Search Images Maps Play YouTube News Gmail Drive More »
Sign in
Screen reader users: click this link for accessible mode. Accessible mode has the same essential features but works better with your reader.

Patents

  1. Advanced Patent Search
Publication numberUS6290659 B1
Publication typeGrant
Application numberUS 09/407,585
Publication dateSep 18, 2001
Filing dateSep 28, 1999
Priority dateMar 27, 1999
Fee statusLapsed
Publication number09407585, 407585, US 6290659 B1, US 6290659B1, US-B1-6290659, US6290659 B1, US6290659B1
InventorsJohn M. Hill
Original AssigneeJohn M. Hill
Export CitationBiBTeX, EndNote, RefMan
External Links: USPTO, USPTO Assignment, Espacenet
Skin exfoliation method and apparatus
US 6290659 B1
Abstract
An immediate and visible temporary cosmetic improvement in skin condition is obtained by a multi-stage exfoliation method having a visible end point and providing a margin of safety so that the user's skin is not significantly irritated if he or she ignores the end point and continues to carry out additional and unnecessary exfoliation steps. The preferred method involves repeatedly attaching transparent exfoliation sheets having a pressure sensitive adhesive to a selected part of the user's body and then removing each sheet by grasping one edge and pulling it across the rest of the sheet. A handle may be detachably adhered to each sheet for superior results. After each repetition the user inspects the sheet that has just been removed to monitor the amount of exfoliated tissue. When the amount of tissue on a sheet is discernibly less than that removed in the immediately previous repetition, the process is completed. Alternately, a user may compare each removed sheet with a prefabricated comparison sheet that shows a number of visually distinct regions representative of various amounts of exfoliated tissue and from this may recreate and set an individualized target end point that conforms to his or her specific desires and limitations for exfoliation. A set of precut exfoliation sheets shaped to fit a selected portion of the body may be sold in a kit that also includes a prefabricated comparison sheet, and a rod-like handle that can be attached to an edge of each of the sheets for application.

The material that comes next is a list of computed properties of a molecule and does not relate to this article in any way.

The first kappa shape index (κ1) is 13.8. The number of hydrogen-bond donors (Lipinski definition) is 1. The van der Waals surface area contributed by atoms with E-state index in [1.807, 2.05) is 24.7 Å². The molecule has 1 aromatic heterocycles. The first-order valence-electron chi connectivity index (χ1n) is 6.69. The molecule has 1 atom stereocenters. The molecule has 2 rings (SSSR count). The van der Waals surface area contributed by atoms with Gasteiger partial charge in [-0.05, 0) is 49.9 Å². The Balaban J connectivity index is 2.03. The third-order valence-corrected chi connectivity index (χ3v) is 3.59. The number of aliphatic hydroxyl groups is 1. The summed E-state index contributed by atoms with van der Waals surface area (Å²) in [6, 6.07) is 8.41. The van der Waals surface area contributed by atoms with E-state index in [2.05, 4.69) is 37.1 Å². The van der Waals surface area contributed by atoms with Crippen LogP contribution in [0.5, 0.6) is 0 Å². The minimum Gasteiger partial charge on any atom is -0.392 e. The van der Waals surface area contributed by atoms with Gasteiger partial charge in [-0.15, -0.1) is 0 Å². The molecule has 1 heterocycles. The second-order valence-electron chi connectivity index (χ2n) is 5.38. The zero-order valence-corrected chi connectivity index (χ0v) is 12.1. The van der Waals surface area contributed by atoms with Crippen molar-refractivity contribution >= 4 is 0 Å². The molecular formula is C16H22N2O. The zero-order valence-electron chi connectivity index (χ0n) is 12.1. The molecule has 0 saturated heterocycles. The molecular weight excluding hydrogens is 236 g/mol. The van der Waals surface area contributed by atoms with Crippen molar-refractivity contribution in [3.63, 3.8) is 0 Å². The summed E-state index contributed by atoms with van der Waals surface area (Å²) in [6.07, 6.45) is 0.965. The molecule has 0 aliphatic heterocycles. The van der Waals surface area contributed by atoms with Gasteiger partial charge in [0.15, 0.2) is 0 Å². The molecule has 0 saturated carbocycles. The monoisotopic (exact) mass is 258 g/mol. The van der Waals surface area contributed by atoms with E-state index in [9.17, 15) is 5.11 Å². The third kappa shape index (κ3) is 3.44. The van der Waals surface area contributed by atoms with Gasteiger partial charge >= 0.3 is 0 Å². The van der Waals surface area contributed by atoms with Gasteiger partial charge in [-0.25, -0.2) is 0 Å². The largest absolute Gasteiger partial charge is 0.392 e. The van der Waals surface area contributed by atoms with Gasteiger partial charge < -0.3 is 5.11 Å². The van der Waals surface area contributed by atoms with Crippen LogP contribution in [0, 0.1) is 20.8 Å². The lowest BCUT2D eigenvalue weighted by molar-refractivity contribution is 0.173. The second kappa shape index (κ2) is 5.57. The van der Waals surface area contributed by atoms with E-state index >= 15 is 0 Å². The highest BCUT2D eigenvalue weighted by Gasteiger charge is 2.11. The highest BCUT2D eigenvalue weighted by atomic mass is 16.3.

Images(3)
Previous page
Next page
Claims(19)
What is claimed is:
1. In a method for exfoliating a portion of epidermis from a selected portion of a user's body by adhering thereto a flexible exfoliant sheet having an adhesive on a surface thereof and by then removing the sheet from the selected portion of the body, an improvement comprising:
a) selecting an exfoliant sheet having a size and shape adapted to fit the selected portion of the user's body;
b) adhering, by means of the adhesive, a rigid handle to the sheet so that the handle extends along an edge of the sheet;
c) adhering the sheet to the selected portion of the body; and
d) grasping the handle and removing the sheet by pulling it along the selected portion of the body.
2. A method of exfoliating a portion of epidermis from a selected portion of a human body to remove a blemish therefrom, the method comprising the steps of:
a) removing a backing sheet from one of a plurality of flexible exfoliation sheets to expose a respective adhesive-coated surface;
b) applying the adhesive-coated surface of the flexible exfoliation sheet to the selected portion of the body;
c) pulling the sheet along the selected portion of the body so as to remove the sheet therefrom;
d) visually inspecting the selected portion of the body to determine if the blemish has been removed therefrom; and
e) repeating steps a) through d), using a different one of the plurality of the exfoliation sheets on each repetition until observing, in one of the repeated steps d), that the blemish has been removed.
3. The method of claim 2 wherein step b) is carried out by a user who initially uses his or her fingers to press on that portion of the sheet adjacent an edge thereof and to thereafter rub his or her fingers away from the edge and over the sheet.
4. The method of claim 2 wherein, in step c), the edge of the sheet is held in contact with an adhesive-free surface of the exfoliation sheet while the sheet is being removed from the selected portion of the body.
5. The method of claim 2 further comprising a step, prior to applying the exfoliation sheet to the body, of attaching a handle to an edge of the sheet.